The Tupike closes securely and carries comfortably. Its legs fold inward and over an internal housing designed to nest the fuel regulator.
Still, issues linger as a result of its cosmetics, as the oak strips screwed to the aluminum “plateaued” lid encouraged me to handle it less vigorously than I would its competitors. Their intent may be added protection, but the result is gentle handling. Who wants to place a cooler or heavy duffel on something that looks this good?
The removable, minimalist steel cooking grate is flipped over to allow for lid closure. The locking handle design does give one confidence that the lid will remain in place throughout transit, and it’s easy to carry with one hand. Verified at 9 pounds 4 ounces, the Tupike is heavier than the Jetboil Genesis, making it light enough for campers of all ages. The Tupike’s dimensions were verified at 3.2″ high when closed, and 18.7″ wide x 11.6″ deep.
The Primus Tupike is a very elegant camping product. The sturdy diecast housing, brass accents, and oak handle and lathes are its highlights, making its look and feel as much of a feature as its locking carry handle.
My test sample was missing a part that allowed for the stove’s use with isobutane canisters, but its multi-fuel accessibility is an attractive selling point. Two front-mounted piezo igniters are partnered with burly, notched fuel control dials that aren’t quite suitable for use with mittens, but easy to handle with winter gloves. The flexible fuel line is stowed under the stove body, able to position fuel canisters comfortably away from the flame. The one-piece grill grate is heavy coated steel, with two X-shaped pot supports welded to horizontal beams that nest via small pillars into machined holes on the removable aluminum drip tray. It’s an effective, simple design. A small griddle plate comes with the Tupike, complete with folding handle and a storage bag that also houses a multi-tool for swapping out fuel valves. Although the folding legs provide a wide stance and are coated for grip on the bottom, they offer reason to be concerned about stability, especially if using the extra table space under the raised Tupike for utensils and condiments.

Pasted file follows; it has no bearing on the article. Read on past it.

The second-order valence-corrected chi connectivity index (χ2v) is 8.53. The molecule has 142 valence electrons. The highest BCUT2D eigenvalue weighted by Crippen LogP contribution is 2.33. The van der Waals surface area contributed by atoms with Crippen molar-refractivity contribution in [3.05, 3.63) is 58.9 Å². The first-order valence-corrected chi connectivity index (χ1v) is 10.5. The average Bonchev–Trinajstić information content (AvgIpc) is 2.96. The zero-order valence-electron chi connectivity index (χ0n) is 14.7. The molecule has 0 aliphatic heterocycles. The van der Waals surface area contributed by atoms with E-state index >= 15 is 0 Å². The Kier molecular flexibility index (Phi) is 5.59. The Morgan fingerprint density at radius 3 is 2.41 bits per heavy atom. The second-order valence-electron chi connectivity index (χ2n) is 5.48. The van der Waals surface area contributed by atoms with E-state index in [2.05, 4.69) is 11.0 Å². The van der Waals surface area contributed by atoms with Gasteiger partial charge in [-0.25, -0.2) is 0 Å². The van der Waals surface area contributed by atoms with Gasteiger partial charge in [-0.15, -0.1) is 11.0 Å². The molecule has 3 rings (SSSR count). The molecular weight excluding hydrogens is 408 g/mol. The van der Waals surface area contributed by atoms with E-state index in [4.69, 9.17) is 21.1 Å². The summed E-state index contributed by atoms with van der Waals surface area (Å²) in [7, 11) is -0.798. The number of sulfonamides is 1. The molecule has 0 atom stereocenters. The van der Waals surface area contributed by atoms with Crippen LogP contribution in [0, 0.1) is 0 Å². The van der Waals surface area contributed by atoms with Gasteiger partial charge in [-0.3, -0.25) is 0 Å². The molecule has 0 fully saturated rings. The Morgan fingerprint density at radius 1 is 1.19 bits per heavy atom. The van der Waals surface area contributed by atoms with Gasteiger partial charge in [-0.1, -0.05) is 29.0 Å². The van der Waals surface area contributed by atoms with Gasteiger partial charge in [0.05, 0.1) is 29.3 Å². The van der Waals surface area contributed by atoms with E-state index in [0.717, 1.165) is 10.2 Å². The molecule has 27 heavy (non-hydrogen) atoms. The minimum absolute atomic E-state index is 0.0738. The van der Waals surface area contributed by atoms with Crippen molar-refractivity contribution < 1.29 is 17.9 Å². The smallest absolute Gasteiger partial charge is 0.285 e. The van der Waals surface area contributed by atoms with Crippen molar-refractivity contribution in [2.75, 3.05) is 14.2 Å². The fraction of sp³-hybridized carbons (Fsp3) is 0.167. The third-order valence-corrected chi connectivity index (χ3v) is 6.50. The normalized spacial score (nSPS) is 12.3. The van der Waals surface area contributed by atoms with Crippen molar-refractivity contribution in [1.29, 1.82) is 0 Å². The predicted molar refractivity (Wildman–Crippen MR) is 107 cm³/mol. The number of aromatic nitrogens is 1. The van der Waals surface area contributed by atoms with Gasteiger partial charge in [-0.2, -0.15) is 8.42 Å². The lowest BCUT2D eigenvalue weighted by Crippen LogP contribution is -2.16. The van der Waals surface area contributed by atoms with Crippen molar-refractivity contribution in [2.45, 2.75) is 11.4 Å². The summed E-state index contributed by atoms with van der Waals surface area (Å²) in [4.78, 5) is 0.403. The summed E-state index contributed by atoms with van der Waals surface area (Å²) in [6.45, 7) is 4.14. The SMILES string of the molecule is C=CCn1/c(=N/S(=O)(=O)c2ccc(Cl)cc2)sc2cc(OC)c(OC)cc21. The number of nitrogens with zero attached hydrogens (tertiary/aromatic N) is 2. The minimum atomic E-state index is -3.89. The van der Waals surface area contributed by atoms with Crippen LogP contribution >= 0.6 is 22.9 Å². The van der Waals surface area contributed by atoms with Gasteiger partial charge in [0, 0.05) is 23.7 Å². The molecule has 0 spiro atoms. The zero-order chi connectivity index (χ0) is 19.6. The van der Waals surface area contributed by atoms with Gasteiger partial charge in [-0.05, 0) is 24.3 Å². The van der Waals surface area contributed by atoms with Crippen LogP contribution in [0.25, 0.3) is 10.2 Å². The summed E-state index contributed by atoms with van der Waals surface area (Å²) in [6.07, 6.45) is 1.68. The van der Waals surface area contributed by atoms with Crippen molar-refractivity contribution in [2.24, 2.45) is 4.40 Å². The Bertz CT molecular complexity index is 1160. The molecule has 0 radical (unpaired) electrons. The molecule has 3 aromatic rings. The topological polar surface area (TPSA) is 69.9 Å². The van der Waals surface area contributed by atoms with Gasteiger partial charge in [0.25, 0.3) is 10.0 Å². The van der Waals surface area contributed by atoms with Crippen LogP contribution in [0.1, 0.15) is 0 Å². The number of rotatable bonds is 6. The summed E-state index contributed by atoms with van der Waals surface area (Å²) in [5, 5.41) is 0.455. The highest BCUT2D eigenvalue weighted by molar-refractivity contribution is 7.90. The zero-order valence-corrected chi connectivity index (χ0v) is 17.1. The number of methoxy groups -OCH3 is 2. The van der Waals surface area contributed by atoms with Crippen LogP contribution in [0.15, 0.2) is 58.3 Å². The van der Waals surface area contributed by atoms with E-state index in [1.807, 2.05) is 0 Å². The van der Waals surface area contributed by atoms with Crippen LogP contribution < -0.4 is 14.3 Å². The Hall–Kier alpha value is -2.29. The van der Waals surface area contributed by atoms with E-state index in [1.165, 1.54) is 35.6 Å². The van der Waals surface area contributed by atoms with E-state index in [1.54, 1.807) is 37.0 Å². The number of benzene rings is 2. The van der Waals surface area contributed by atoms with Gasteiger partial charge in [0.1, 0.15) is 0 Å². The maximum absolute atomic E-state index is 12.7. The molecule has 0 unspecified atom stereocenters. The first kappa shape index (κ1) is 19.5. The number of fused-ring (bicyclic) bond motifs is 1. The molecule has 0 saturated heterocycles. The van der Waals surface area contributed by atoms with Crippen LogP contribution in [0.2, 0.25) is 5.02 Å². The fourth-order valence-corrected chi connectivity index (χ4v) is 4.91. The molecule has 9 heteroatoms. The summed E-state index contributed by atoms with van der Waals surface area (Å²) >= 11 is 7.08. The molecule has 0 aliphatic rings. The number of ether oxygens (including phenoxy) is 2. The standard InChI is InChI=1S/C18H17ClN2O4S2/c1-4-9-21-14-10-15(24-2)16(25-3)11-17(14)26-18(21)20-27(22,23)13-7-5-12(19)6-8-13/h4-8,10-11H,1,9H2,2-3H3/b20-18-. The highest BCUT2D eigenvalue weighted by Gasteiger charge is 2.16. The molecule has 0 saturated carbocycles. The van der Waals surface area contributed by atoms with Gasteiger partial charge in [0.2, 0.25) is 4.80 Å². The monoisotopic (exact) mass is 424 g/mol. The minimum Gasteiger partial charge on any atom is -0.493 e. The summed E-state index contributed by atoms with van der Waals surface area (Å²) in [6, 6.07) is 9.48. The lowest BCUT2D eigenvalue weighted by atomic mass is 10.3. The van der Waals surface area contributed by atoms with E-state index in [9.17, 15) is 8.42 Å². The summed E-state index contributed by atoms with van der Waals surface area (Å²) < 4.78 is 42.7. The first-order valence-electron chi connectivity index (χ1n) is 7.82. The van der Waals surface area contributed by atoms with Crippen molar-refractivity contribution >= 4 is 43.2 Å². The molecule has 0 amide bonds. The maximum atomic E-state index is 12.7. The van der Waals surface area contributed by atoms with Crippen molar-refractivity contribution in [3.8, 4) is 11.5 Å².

Setup & Use
The Primus Tupike is easy to set-up, easy to cook with, and should require little ongoing maintenance. Set up is simple, requiring users to unfold the legs, free the regulator from its storage nook, and rotate the handle vertically to unlock and open the lid. An instructional decal illustrates handle modes.
The valve/regulator combo comes ready for use with standard green 16 ounce propane bottles. An included multi-tool is needed to swap out fuel valves when switching to isobutane canisters. It’s easy to do with only a few twists of a nut tool, but my sample was missing a rubber washer to complete the swap. The front-mounted control knobs and push-button igniters start and control fuel flow to the burners, no additional interaction with the regulator is needed to open or close the fuel source, a function still common on products in this category. The hinged wind guards are slightly magnetized to stick to the inside of the lid when stowed, but without a proper way to be held in position after deployment, I found them swinging back above the burner or resting against hot pots and pans.